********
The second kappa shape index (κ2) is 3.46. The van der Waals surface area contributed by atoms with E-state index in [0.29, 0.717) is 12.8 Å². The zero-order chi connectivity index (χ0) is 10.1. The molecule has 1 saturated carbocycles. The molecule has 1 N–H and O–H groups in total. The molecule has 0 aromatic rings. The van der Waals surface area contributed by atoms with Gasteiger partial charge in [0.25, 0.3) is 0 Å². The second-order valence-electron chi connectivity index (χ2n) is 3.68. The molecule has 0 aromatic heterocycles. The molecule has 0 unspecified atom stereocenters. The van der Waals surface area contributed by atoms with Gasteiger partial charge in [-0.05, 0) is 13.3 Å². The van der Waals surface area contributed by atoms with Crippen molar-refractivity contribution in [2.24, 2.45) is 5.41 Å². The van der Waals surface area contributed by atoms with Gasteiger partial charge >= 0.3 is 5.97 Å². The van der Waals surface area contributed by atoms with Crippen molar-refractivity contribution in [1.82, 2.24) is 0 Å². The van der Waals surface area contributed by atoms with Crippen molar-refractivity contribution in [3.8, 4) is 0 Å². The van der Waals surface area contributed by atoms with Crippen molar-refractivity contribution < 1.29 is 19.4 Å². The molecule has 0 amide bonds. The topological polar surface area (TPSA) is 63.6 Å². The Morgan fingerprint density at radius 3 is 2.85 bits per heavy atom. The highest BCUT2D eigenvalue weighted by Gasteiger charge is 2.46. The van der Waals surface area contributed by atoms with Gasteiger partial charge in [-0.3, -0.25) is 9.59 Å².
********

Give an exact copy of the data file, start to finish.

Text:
The second kappa shape index (κ2) is 3.46. The van der Waals surface area contributed by atoms with E-state index in [0.29, 0.717) is 12.8 Å². The zero-order chi connectivity index (χ0) is 10.1. The molecule has 1 saturated carbocycles. The molecule has 1 N–H and O–H groups in total. The molecule has 0 aromatic rings. The van der Waals surface area contributed by atoms with Gasteiger partial charge in [0.25, 0.3) is 0 Å². The second-order valence-electron chi connectivity index (χ2n) is 3.68. The molecule has 0 aromatic heterocycles. The molecule has 0 unspecified atom stereocenters. The van der Waals surface area contributed by atoms with Gasteiger partial charge in [-0.05, 0) is 13.3 Å². The van der Waals surface area contributed by atoms with Crippen molar-refractivity contribution in [2.24, 2.45) is 5.41 Å². The van der Waals surface area contributed by atoms with Gasteiger partial charge >= 0.3 is 5.97 Å². The van der Waals surface area contributed by atoms with Crippen molar-refractivity contribution in [1.82, 2.24) is 0 Å². The van der Waals surface area contributed by atoms with Crippen molar-refractivity contribution in [3.8, 4) is 0 Å². The van der Waals surface area contributed by atoms with Crippen molar-refractivity contribution < 1.29 is 19.4 Å². The molecule has 0 amide bonds. The topological polar surface area (TPSA) is 63.6 Å². The Morgan fingerprint density at radius 3 is 2.85 bits per heavy atom. The highest BCUT2D eigenvalue weighted by Gasteiger charge is 2.46. The van der Waals surface area contributed by atoms with Gasteiger partial charge in [-0.3, -0.25) is 9.59 Å².